Facebook has suspended US former President Donald Trump from its platforms for two years, the maximum penalty under a newly revealed set of rules for suspending public figures, a move that was hailed by the independent Oversight Board which had upheld the earlier decision by the social network to ban Trump.
Facebook said on Friday that it will reevaluate the ban and make the decision whether to end or extend it.
According to Nick Clegg, vice president of global affairs at Facebook, the company will look to experts to assess whether the risk to public safety has receded at the end of the two-year suspension.
“We are suspending his (Trump) accounts for two years, effective from the date of the initial suspension on January 7 this year,” Clegg said in a blog post.
When the suspension is eventually lifted, there will be a strict set of rapidly escalating sanctions that will be triggered if Trump commits further violations in future, up to and including permanent removal of his pages and accounts.
The Oversight Board said in a statement that it is encouraged that Facebook is adopting many of the Board’s policy recommendations in this case.
“The Board is now assessing Facebook’s response to our recommendations, including greater transparency around the ‘strikes’ policy, how Facebook will apply the ‘newsworthiness allowance’ to the accounts of politicians and other influential individuals, and the new enforcement protocols,” it said.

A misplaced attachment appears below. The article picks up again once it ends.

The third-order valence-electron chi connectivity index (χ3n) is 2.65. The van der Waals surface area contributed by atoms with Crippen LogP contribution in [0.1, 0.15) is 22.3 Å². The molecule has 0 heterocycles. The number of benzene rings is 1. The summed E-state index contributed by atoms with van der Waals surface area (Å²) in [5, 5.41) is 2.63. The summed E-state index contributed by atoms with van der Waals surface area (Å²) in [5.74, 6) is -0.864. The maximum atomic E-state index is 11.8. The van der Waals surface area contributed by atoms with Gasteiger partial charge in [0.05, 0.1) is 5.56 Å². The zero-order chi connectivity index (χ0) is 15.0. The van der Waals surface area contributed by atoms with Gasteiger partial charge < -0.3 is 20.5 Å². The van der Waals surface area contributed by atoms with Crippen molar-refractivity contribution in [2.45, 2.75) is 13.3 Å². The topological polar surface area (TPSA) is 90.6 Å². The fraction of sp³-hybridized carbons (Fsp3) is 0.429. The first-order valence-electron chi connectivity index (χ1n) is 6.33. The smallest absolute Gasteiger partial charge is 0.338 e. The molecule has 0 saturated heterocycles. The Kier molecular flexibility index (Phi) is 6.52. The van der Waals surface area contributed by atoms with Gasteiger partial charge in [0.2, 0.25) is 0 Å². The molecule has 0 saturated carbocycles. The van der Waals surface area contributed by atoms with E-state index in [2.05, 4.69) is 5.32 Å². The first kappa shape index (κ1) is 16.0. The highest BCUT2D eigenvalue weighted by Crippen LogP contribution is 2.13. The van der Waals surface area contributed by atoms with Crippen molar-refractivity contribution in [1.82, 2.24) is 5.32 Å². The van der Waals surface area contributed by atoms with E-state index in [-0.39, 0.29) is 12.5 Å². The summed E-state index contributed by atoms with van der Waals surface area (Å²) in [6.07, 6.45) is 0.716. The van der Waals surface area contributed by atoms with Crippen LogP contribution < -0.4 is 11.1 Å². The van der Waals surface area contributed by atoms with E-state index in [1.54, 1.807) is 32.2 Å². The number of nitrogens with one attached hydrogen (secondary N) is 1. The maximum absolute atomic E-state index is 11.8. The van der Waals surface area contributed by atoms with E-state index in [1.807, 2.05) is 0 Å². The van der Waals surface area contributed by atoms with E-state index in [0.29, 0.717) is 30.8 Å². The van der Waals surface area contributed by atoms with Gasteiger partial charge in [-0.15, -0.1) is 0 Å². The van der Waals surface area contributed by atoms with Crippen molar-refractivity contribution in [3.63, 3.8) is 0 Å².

Facebook has said it is committed to being more transparent about the decisions it makes and how they impact its users.
“As well as our updated enforcement protocols, we are also publishing our strike system, so that people know what actions our systems will take if they violate our policies,” Clegg said.
The Board said it believes that the steps Facebook has committed to oday will contribute to greater clarity, consistency and transparency in the way the company moderates content, and promote public safety, defend human rights and respect freedom of expression.
The Oversight Board voted against reinstating Trump’s Facebook and Instagram accounts in May while saying it was not appropriate for Facebook to impose an “indefinite” suspension.
It required Facebook to revisit the case, either restore Trump’s accounts, make the ban permanent or define a suspension for a set period of time.
The board is a panel of about 20 former political leaders, human rights activists and journalists picked by Facebook to deliberate the company’s content decisions.